Traveling across rural Kentucky makes you appreciate just how amazingly beautiful America really is. The soft rolling hills, the forest on the cusp of autumn, the gentle creeks twisting between farm fields, and the majestic rivers are all timeless. I don’t think things looked substantially different in Lincoln’s day.
Then off on the horizon a cluster of late twentieth century civilization presented itself above the trees. It was curious and even a bit playful at first. Corporate logos thrust up like church steeples announcing the town. Here we are!
I pulled off the highway and started looking for the town. There were thousands of comfortable tract homes on quiet neatly maintained cul-de-sacs in every direction, but as far as a “town”… this was it. Gas stations, drive-thru banks, fast food joints, strip malls with the usual Chinese food and nail salons, mini self storage, and convenience stores. Farther down the highway I knew there were office parks, industrial parks, and regional shopping malls. But as far as something that might be described as Main Street or downtown… Nothing.
Then I found what very well might have been the spiritual heart of this place. A church. I was graciously received by the pastor and others who gave me a tour and explained the good work they do in supporting the members of the community. The building itself had been constructed during a boom, but sat empty and never used for years after the 2008 crash. The developer went bankrupt and the building made its way through the foreclosure process until the church people were able to buy the building at a massive discount.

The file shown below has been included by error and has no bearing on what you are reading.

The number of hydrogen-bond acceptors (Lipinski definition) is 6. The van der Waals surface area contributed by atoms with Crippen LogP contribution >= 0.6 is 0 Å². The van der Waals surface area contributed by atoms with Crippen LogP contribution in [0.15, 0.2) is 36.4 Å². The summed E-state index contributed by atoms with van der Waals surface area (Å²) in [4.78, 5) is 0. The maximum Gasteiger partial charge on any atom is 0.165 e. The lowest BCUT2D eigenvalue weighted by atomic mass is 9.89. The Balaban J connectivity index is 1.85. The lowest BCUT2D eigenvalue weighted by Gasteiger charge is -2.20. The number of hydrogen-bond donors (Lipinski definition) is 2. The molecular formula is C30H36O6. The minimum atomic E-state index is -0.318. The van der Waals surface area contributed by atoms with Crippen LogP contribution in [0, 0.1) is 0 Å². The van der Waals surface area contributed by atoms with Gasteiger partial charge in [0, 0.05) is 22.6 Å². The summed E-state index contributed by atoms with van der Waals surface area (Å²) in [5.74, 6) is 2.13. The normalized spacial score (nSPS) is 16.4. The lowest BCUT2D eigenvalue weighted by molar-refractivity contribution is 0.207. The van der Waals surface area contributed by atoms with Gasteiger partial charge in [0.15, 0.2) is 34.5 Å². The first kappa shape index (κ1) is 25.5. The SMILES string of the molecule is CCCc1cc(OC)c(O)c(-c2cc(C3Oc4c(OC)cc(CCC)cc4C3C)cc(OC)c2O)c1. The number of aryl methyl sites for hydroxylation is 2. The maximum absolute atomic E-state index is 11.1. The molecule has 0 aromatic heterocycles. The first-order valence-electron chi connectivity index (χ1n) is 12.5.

Like the supermarket this building was originally meant to house, the church pulls in congregants from many neighboring municipalities. Its service catchment area is oriented around the highway flow just like the McDonald’s or the Jiffy Lube. It’s a great church organized by devout and passionate people, but it’s operating in a physical environment that makes any kind of genuine community a challenge since its members are disjointedly smeared across the landscape. I don’t think any of the people I encountered ever gave this aspect of their town a single thought. Americans have lived in this sort of dispersed manner for a few generations now. It’s normal to them. They probably wouldn’t want to live any other way.
But standing on the edge of the church parking lot looking out across the truck stop waffle house, mini mall landscape berms, and muffler shop dumpsters I felt… sad. Compared to the natural beauty of the countryside and generosity of spirit embodied in the good and righteous people of Kentucky it seemed as though they deserved better.